Clinical & Cognitive Behavioural Hypnotherapist

With the festive season being advertised already (!) I recall that last year I certainly ate too much. When speaking with a friend, he told me that they were not able to partake in so much chocolate related gluttony as his father had recently had a heart attack and so they were supporting him by eating healthily throughout the extended weekend of the festive period.

Last year my business partner Keith had a heart attack and we were incredibly worried. He has since been working hard on his physical activity and has regular visits to the hospital for his check ups and monitoring.

At that time I began researching the extent to which hypnosis can help reduce high blood pressure and a number of various other applications of hypnosis to help heart related issues. Here, I offer up a simple technique and strategy to help with this, as a result of my own findings.

There are a number of very impressive studies that show hypnosis as a great tool for treating hypertension and helping to lower blood pressure.

Back in 1977 Friedman and Taub conducted a study entitled The use of hypnosis and biofeedback procedures for essential hypertension and was published in the International Journal of Clinical and Experimental Hypnosis, 25: 335-347 and biofeedback, hypnosis and control groups were measured for effectiveness in lowering DBP (diastolic blood pressure). Biofeedback and hypnosis only showed significant reduction in DBP, with hypnosis having the best results.

When you examine the literature, hypnosis is seen to be a technique that fairly consistently can be used to lower blood pressure of people with hypertension.
Other interesting studies to take a look at for those interested, is that of Borckhardt (2002) entitled A case study examining the efficacy of a multi-modal psychotherapeutic intervention for hypertension again featured in the International Journal of Clinical and Experimental Hypnosis 50: 114-148. Also, a study by Sletvold, Jensen and Gotestam (1990) entitled The effect of specific hypnotic suggestions on blood pressure in normotensive subjects published in the Pavlovian Journal of Biological Science, 25: 20-24.

There are a number of other impressive studies too, but as I seem to write often, there are still not enough! Those of us in the hypnotherapy field would love to see more studies and research to support this kind of application of hypnosis for helping to lower blood pressure.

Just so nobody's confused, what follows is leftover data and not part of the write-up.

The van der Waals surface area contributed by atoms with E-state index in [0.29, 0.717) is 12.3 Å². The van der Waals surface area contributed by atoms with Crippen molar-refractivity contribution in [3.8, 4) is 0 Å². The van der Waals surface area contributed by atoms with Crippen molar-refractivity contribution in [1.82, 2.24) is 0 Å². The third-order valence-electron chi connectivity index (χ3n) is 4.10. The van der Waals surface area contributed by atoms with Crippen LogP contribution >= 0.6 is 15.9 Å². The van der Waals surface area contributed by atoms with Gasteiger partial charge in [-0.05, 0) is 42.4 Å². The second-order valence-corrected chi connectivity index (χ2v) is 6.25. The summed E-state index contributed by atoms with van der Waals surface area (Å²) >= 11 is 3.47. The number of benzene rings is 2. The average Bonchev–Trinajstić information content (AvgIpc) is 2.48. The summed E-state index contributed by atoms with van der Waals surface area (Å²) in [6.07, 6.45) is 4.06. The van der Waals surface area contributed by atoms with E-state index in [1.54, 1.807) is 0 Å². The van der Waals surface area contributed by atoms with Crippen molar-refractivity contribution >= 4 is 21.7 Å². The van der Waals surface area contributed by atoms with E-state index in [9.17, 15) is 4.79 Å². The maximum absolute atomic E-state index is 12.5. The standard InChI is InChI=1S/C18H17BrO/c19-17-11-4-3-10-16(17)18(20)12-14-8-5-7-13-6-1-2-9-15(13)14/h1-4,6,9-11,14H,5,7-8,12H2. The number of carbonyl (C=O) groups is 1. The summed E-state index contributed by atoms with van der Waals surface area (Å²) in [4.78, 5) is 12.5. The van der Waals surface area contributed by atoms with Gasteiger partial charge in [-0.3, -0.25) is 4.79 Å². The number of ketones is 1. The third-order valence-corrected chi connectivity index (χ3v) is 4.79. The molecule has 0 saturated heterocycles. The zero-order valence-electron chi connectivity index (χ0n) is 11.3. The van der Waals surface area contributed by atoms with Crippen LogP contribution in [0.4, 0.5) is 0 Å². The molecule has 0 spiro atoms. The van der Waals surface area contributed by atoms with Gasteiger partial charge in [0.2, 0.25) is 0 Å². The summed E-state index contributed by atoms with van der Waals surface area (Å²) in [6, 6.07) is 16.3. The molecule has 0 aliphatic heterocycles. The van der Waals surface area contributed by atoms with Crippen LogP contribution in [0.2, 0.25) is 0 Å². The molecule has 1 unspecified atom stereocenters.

With this in mind, this technique is one using mental imagery and hypnosis to reduce high blood pressure.

Step One: Induce hypnosis. 

Then take a nice deep breath and as you exhale, allow your eyes to comfortably close.

Hold your dominant arm straight out in front of you, palm facing down and tune into the feelings within it.

Imagine as vividly as you can, that there is a large book (e.g. dictionary, encyclopaedia) resting on the back of your arm/hand, and every relaxed breath you exhale, imagine another one being placed on top of it making it feel as if it is getting heavier and heavier. Really engage your imagination and convince yourself that your arm feels heavier and heavier.

Affirm this by saying to yourself those words “heavier and heavier” repeatedly as you continue to let your imagination make the arm feel heavy. As it feels as if it is getting heavier and heavier, also imagine the arm starts to very slowly, but surely move downwards to your lap.

Tell yourself this with volition, do not allow other thoughts in to distract, repeat that sentiment, relax with the sentiment (too much effort or stress can impede the progress you make) and repeatedly tell yourself you go into hypnosis as you focus on the arm moving downwards and the body relaxing everywhere else.

When your hand reaches your lap, it rests, it relaxes and flops into a comfortable position. 

Now you have induced hypnosis (with absorption and focus), move on to step two.

I would add here though, if you know a progressive relaxation process to induce self-hypnosis, that would be a marvellous thing to do bearing in mind we are using hypnosis to relax and lower blood pressure.

Step Two: Start to engage your imagination and find yourself in a favourite place in nature. It can be somewhere you are creating right now in your mind, or somewhere you have been before, or any other favourite place outside.

Notice the sights, colours and shades of light that you can see all around you. Hear the sounds of life, notice the distance of sounds, even the sound of the breeze if there is one. Feel how safe and comfortable it is in this place, feel the temperature, the air and smell the aromas of that fresh air as it moves into your lungs through your nose.
Engage all your senses and tune into this place.

As you relax here, start to imagine that your body is relaxing as you enjoy the peacefulness and serenity all around you. Notice your muscles softening, notice that you are becoming more still as you tune in to the surroundings.

Tell yourself that you are drifting deeper into hypnosis, deeper into your mind as you continue to imagine being in this place as vividly as you can.